Just yesterday at Synergy towers, there was some collective musing going on around how the face of sponsorship could change in the next few decades. And that got me thinking about that ever-elusive demographic – the 16-24 year olds – to see how they might be running businesses and consuming media in 25 years’ time.
One area of interest is how immune (or not) youth of today have become to brand presence in their everyday lives. Do they reject it (oft-quoted myth)? Do they embrace it (when it suits them)? Do they challenge it to give them added value before giving it their valuable attention (‘what’s in it for me’)? Or do they ignore it altogether?
Or, have they come to expect it as par for the course of being entertained? I wondered if the ‘such and such, brought to you by…’ had become such a ubiquitous tag to music concerts / sporting fixtures / televised events, that people in 10 or 20 years might actually notice an absence of brand more than its presence. After all, I was hearing this mandatory credit line before I could even read, from the loveable muppets of Sesame Street (‘Sesame Street was brought to you by the number 8 and letters D and M…’ etc.)
But one interesting application of the sponsorship concept was brought to me today by Britain’s favourite University Outfitter, Jack Wills.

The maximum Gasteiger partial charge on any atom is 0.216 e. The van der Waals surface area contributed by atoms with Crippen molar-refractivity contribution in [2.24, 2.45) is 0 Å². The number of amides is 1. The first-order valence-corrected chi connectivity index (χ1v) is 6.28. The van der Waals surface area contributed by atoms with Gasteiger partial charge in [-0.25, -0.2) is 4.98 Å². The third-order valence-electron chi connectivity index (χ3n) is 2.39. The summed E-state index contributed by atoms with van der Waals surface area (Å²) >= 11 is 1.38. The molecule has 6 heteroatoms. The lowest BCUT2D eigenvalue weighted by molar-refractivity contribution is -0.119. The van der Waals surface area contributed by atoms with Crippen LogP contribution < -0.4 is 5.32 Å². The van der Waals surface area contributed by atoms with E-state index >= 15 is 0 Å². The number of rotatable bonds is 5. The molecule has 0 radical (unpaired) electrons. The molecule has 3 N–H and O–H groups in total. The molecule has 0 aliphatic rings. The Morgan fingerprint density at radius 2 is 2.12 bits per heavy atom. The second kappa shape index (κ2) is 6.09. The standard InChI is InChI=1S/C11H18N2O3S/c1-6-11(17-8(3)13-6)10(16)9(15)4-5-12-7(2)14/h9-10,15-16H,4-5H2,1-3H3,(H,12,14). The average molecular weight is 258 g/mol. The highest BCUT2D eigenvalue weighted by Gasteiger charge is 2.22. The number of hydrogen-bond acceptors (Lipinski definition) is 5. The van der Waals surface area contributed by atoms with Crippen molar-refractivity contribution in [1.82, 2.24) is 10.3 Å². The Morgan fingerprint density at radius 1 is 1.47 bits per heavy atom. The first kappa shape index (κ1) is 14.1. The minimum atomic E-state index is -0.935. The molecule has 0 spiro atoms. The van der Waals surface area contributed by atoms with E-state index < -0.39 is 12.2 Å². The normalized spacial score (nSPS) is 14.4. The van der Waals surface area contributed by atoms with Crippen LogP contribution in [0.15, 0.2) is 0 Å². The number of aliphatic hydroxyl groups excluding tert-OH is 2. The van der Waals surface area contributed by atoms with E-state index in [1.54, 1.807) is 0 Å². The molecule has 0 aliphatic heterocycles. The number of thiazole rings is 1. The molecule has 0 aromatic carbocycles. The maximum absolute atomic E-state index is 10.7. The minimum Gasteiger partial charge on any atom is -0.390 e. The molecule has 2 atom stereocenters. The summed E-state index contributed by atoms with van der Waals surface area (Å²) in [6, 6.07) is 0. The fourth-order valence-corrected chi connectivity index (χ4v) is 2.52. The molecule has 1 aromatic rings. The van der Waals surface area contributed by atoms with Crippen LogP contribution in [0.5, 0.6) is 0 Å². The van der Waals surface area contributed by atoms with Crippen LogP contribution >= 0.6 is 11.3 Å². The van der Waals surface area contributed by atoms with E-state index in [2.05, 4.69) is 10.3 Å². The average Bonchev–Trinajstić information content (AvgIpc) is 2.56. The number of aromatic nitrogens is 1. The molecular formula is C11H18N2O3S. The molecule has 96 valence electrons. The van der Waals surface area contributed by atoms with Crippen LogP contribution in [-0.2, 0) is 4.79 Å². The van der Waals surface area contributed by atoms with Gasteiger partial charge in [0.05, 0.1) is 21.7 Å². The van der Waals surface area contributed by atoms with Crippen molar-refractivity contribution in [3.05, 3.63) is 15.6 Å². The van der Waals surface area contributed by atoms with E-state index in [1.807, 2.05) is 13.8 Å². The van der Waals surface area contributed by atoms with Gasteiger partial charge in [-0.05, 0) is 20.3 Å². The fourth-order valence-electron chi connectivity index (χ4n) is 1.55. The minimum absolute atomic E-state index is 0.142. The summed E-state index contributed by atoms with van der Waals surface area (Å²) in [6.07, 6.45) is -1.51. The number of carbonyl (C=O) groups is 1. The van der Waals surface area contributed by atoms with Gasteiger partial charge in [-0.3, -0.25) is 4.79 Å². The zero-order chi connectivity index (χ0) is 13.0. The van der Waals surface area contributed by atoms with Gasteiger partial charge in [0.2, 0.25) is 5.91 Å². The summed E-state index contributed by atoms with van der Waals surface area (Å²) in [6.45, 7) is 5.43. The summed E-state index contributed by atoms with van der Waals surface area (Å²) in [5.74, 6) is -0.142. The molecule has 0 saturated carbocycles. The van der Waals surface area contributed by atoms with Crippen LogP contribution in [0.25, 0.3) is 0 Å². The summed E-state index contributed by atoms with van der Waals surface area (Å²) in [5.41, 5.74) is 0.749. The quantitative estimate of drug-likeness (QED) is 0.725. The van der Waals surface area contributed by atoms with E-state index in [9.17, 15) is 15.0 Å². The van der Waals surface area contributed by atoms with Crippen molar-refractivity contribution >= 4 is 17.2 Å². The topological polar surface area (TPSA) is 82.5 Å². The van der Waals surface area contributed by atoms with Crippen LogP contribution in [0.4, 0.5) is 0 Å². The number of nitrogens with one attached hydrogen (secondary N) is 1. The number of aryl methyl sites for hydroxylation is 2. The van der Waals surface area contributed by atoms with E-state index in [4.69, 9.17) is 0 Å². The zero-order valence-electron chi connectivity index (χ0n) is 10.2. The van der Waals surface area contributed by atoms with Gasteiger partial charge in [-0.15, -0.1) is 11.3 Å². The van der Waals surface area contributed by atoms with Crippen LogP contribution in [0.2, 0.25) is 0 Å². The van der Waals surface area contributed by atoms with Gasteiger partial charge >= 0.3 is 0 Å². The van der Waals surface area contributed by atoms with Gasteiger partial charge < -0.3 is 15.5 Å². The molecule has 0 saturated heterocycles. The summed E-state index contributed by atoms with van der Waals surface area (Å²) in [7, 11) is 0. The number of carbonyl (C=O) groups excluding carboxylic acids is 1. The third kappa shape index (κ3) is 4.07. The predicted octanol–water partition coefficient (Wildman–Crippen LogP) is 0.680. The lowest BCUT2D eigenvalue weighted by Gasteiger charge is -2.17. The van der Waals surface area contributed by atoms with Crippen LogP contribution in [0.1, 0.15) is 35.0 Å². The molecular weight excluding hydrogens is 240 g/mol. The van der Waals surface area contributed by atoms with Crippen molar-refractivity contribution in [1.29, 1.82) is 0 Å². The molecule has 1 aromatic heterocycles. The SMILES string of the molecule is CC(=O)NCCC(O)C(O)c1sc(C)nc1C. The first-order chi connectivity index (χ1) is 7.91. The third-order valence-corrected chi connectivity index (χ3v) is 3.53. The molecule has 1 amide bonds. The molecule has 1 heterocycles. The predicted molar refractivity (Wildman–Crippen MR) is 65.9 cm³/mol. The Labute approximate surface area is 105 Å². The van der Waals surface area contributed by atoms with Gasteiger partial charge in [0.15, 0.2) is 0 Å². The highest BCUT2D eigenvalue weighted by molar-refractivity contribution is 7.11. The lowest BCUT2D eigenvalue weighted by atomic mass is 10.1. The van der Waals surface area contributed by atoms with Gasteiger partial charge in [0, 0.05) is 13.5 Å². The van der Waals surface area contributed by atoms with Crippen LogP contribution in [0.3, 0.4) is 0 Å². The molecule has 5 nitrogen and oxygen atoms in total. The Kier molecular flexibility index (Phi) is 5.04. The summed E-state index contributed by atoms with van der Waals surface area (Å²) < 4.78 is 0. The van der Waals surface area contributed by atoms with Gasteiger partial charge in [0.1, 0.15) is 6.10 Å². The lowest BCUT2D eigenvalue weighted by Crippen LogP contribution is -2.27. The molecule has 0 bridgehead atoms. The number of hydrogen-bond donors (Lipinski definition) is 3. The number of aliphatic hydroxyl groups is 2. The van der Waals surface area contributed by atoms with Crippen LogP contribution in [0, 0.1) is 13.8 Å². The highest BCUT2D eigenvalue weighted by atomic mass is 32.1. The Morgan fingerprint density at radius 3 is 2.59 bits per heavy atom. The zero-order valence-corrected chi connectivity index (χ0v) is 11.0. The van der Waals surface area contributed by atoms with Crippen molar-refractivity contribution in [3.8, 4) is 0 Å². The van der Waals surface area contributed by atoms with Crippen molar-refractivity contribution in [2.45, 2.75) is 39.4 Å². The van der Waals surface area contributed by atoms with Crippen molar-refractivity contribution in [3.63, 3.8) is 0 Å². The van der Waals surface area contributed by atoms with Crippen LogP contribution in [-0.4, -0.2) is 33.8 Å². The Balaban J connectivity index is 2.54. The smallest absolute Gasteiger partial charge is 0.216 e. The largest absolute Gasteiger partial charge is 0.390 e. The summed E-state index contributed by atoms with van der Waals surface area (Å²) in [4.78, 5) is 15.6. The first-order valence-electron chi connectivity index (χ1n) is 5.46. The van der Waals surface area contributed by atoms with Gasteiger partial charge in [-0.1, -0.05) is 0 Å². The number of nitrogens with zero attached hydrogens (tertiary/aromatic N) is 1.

Having just returned from a summer of fun in New England, the brand’s bright young marketing things are about to embark on another grand tour of the UK’s trendiest universities. JW will be at a Freshers’ Week near you in the next few weeks, combining their fabulously British fashion with cutting edge, fresh new music – via the brand’s evolving unofficial music label, JWUnsigned.
But what caught my eye in the creative flyer for the Tour, was the sponsorship line. Bearing in mind that this is a Jack-Wills event, delivered as a music tour produced by a Jack Wills sub-brand, it is ‘sponsored by’ – wait for it – a Jack Wills denim range. This year’s JWUnsigned Freshers Tour is brought to you by No.350-4-842 – the brand’s denim clothing line.
This I feel points to some interesting signs about the presence that sponsorship has in the lives of youth culture today. Sponsorship in its basic sense – brand-pays-rights-holder – cannot apply here given that both the sponsor and property are from the same stable. So one assumes that JW is using the Tour platform to leverage awareness of its 350-4-842 denim as almost a stand-alone brand, instantly recognizable in and of itself but crucially as part of the Jack Wills family.
But I sense that there must be an implicit acceptance here by the Tour’s marketeers that their target consumers are so expectant of a live event being sponsored, it has become a necessary element of the Tour name. ‘Sponsored by…’ acts in this case as a ready-made stamp of officialdom: all big music events are sponsored so the JWUnsigned Tour needs to be too, in order to gain stature and acceptance within the youth marketplace.
St. Andrew’s, Leeds, Edinburgh, London, Bristol, Nottingham, Guildford and Brighton all appear to be on the list of host cities for the Tour events, and I’m intrigued to see what these will look like. How will JW use the opportunity to engage with their fans? Will they be actively spreading the word of their ‘Worn in but not Worn Out’ denim range to a captive audience of indie music fans? Will the bands be wearing the jeans during all their sets? Or is that ‘sponsored by…’ tag ultimately just that – a tagline?
And most interesting of all – will the legions of JW-loving Freshers either notice or, perhaps more importantly, care?